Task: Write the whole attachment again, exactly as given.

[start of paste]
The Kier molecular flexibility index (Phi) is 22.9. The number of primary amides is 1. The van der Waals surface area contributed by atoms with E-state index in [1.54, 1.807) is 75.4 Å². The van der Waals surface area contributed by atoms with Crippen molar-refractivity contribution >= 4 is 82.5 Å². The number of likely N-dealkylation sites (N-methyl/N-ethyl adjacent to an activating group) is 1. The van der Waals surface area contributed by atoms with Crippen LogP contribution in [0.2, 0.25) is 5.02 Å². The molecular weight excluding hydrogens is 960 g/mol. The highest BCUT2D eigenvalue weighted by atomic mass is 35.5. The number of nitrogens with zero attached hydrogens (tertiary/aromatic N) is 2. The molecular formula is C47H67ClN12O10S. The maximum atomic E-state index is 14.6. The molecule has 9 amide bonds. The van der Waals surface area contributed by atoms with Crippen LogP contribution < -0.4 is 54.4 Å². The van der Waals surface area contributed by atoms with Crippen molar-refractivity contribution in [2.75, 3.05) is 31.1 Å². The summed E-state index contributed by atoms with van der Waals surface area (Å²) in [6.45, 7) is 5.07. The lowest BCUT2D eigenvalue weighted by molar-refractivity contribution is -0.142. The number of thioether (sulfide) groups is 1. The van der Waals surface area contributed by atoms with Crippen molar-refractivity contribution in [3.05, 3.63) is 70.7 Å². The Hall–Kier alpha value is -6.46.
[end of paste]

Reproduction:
The Kier molecular flexibility index (Phi) is 22.9. The number of primary amides is 1. The van der Waals surface area contributed by atoms with E-state index in [1.54, 1.807) is 75.4 Å². The van der Waals surface area contributed by atoms with Crippen molar-refractivity contribution >= 4 is 82.5 Å². The number of likely N-dealkylation sites (N-methyl/N-ethyl adjacent to an activating group) is 1. The van der Waals surface area contributed by atoms with Crippen LogP contribution in [0.2, 0.25) is 5.02 Å². The molecular weight excluding hydrogens is 960 g/mol. The highest BCUT2D eigenvalue weighted by atomic mass is 35.5. The number of nitrogens with zero attached hydrogens (tertiary/aromatic N) is 2. The molecular formula is C47H67ClN12O10S. The maximum atomic E-state index is 14.6. The molecule has 9 amide bonds. The van der Waals surface area contributed by atoms with Crippen LogP contribution < -0.4 is 54.4 Å². The van der Waals surface area contributed by atoms with Crippen molar-refractivity contribution in [2.75, 3.05) is 31.1 Å². The summed E-state index contributed by atoms with van der Waals surface area (Å²) in [6.45, 7) is 5.07. The lowest BCUT2D eigenvalue weighted by molar-refractivity contribution is -0.142. The number of thioether (sulfide) groups is 1. The van der Waals surface area contributed by atoms with Crippen molar-refractivity contribution in [3.05, 3.63) is 70.7 Å². The Hall–Kier alpha value is -6.46.